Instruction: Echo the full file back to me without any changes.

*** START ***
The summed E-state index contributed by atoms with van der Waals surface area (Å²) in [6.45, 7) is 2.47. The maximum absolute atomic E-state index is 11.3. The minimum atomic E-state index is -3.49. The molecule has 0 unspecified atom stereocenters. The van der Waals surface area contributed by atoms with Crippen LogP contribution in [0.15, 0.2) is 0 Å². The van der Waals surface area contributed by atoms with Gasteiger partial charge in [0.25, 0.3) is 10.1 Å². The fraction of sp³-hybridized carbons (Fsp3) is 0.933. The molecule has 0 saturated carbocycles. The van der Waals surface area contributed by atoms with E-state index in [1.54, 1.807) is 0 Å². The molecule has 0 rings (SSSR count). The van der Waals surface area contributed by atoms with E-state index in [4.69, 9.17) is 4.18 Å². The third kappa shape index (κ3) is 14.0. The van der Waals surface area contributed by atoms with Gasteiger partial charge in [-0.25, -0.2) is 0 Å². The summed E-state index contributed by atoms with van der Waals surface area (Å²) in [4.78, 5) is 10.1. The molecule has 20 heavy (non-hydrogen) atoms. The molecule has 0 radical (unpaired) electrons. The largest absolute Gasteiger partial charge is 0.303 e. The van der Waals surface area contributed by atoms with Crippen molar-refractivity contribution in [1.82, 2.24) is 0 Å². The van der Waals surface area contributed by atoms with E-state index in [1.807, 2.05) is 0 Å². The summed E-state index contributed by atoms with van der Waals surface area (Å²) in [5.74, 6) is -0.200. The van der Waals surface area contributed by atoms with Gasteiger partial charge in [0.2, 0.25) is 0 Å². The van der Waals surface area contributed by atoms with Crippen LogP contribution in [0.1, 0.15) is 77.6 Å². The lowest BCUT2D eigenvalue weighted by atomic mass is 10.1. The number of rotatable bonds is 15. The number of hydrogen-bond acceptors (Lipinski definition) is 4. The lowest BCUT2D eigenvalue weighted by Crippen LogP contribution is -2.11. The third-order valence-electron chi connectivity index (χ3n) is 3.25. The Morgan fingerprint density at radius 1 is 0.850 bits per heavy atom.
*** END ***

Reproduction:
The summed E-state index contributed by atoms with van der Waals surface area (Å²) in [6.45, 7) is 2.47. The maximum absolute atomic E-state index is 11.3. The minimum atomic E-state index is -3.49. The molecule has 0 unspecified atom stereocenters. The van der Waals surface area contributed by atoms with Crippen LogP contribution in [0.15, 0.2) is 0 Å². The van der Waals surface area contributed by atoms with Gasteiger partial charge in [0.25, 0.3) is 10.1 Å². The fraction of sp³-hybridized carbons (Fsp3) is 0.933. The molecule has 0 saturated carbocycles. The van der Waals surface area contributed by atoms with E-state index in [1.54, 1.807) is 0 Å². The molecule has 0 rings (SSSR count). The van der Waals surface area contributed by atoms with E-state index in [4.69, 9.17) is 4.18 Å². The third kappa shape index (κ3) is 14.0. The van der Waals surface area contributed by atoms with Gasteiger partial charge in [-0.25, -0.2) is 0 Å². The summed E-state index contributed by atoms with van der Waals surface area (Å²) in [4.78, 5) is 10.1. The molecule has 20 heavy (non-hydrogen) atoms. The molecule has 0 radical (unpaired) electrons. The largest absolute Gasteiger partial charge is 0.303 e. The van der Waals surface area contributed by atoms with Crippen molar-refractivity contribution in [1.82, 2.24) is 0 Å². The van der Waals surface area contributed by atoms with E-state index in [1.807, 2.05) is 0 Å². The summed E-state index contributed by atoms with van der Waals surface area (Å²) in [5.74, 6) is -0.200. The van der Waals surface area contributed by atoms with Gasteiger partial charge in [0.2, 0.25) is 0 Å². The van der Waals surface area contributed by atoms with Crippen LogP contribution in [0.1, 0.15) is 77.6 Å². The lowest BCUT2D eigenvalue weighted by atomic mass is 10.1. The number of rotatable bonds is 15. The number of hydrogen-bond acceptors (Lipinski definition) is 4. The lowest BCUT2D eigenvalue weighted by Crippen LogP contribution is -2.11. The third-order valence-electron chi connectivity index (χ3n) is 3.25. The Morgan fingerprint density at radius 1 is 0.850 bits per heavy atom.